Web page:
How to Cross-Train Effectively for Special Operations Jobs

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Third Infantry Division soldiers participate in the 4-mile ruck-march during the U.S. Army Special Operations Challenge at Fort Stewart, Georgia, Nov. 20, 2019.
Third Infantry Division soldiers participate in the 4-mile ruck-march during the U.S. Army Special Operations Challenge at Fort Stewart, Georgia, Nov. 20, 2019, during the annual Marne Week celebration. (Joe Barker/U.S. Army photo)

Transitioning from one job in the military to another is not an impossible task. Successful attempts require a few things out of your control, but changing jobs in the military is still possible. This is a question from a young man who is about to join the Army with hopes of progressing into special operations forces in the future:

What are your thoughts on enlisting with plans to cross-train into SOF instead of training as a civilian and then enlisting into SOF? Would you recommend this for candidates who lack fitness? Ken

For Army transfers, this career progression can occur if that is what you want and you prepare properly for it before joining and during your enlistment. It is a more logical progression into Army Special Forces, as preparing you to become a soldier builds a solid foundation to take you to higher levels for each year of service.

Not all services are like this. Only the Army and Marine Corps can prepare members physically and tactically for a future in SOF through their initial enlistment in their chosen military occupational specialty (MOS). My advice is to keep grinding and prepare for running, rucking, calisthenics and weightlifting to help you with training and fitness tests, such as the Army Combat Fitness Test, along with preparing you for infantry jobs and advanced training like Airborne, Air Assault School and eventually Ranger and special forces.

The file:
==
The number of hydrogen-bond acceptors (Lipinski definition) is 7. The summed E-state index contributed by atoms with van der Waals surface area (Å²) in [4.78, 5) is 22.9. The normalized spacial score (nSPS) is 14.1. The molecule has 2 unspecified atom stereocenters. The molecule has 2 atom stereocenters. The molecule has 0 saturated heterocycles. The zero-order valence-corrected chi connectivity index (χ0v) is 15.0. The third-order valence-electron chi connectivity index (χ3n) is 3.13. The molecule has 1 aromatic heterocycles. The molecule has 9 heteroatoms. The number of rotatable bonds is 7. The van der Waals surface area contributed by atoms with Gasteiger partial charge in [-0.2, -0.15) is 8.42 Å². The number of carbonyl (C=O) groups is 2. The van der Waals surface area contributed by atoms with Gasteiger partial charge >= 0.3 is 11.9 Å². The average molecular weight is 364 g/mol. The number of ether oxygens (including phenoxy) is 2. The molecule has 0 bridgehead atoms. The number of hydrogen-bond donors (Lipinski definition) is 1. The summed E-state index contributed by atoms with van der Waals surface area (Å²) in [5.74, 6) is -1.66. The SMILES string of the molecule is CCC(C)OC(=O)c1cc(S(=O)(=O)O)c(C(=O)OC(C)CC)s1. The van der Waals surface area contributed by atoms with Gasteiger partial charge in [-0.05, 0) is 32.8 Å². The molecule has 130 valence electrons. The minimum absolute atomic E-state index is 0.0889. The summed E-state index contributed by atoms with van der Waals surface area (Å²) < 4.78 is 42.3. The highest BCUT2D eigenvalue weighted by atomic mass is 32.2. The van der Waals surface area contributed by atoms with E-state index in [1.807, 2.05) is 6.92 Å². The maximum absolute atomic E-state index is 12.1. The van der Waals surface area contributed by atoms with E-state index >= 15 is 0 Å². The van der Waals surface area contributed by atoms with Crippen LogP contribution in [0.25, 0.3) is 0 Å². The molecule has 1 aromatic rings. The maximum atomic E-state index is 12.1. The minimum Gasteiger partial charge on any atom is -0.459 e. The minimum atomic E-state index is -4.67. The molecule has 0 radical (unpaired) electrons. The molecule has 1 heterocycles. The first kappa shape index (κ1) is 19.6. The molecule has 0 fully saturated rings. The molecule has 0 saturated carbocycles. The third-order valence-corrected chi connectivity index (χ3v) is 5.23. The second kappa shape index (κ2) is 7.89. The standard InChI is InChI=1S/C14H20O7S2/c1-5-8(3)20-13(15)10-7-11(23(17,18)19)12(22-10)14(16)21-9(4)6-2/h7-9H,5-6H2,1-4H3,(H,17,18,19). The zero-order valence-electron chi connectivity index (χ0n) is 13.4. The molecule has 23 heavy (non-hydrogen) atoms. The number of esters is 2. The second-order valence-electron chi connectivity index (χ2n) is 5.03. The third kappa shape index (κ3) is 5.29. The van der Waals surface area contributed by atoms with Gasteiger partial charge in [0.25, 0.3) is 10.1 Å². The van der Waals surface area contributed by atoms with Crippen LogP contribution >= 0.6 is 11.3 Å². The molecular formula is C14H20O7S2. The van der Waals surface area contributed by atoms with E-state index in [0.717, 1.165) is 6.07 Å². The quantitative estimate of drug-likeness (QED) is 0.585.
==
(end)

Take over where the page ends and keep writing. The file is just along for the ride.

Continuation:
I would not give this advice to the Navy or Air Force. The reasoning is that there is no career path that physically or tactically prepares you for jobs within Naval and Air Force Special Warfare. The recruiting and preparation are different in this group. Significant time before joining the military is needed involving physical training.

Your athletic history is a start, but typically, all athletes focus on getting really good at some of the elements of fitness, not all of them. For the spec-ops tactical athlete, you need to get good at all of the fitness elements, including strength, power, speed, agility, grip, muscle stamina, endurance (run, swim, ruck), flexibility and mobility. All must be an asset in these high-attrition rate programs where, quite frankly, most candidates fail to prepare adequately.

My advice for Air Force and Navy recruits (before they meet the recruiter) is to work on the acceptance fitness test that you must pass before Navy boot camp or Basic Military Training. These entry-level fitness tests are above and beyond the standard physical fitness assessments of the Navy and Air Force. You still have to prepare for those, but the Navy Special Warfare/Special Ops Physical Screening Test (PST) and the Air Force Special Warfare Initial Fitness Test (IFT) will include running, swimming, pull-ups, push-ups and sit-ups.

Not preparing specifically for these events will end your special ops dreams before they even start. However, you can still join the Navy or Air Force and change your initial job after a few years in the military, given that all the stars line up with manning and year-group personnel issues.

When you ace the fitness test before seeing the Air Force and Navy recruiter, you can then focus on the next phase of tactical fitness -- getting through the training. Understanding that the training is not over after you ace the PST/IFT is key to your success, as the following training after basic training will quickly get tougher with longer runs, longer swims with fins, pool skills, rucking and other load-bearing activities to master before you get into the military.

To answer your question, yes. You can cross-train for other jobs in the military, and the specific progression you are seeking will likely take a few years of training hard to be an above-average candidate.

Stew Smith is a former Navy SEAL and fitness author certified as a Strength and Conditioning Specialist (CSCS) with the National Strength and Conditioning Association. Visit his Fitness eBook store if you're looking to start a workout program to create a healthy lifestyle. Send your fitness questions to stew@stewsmith.com.

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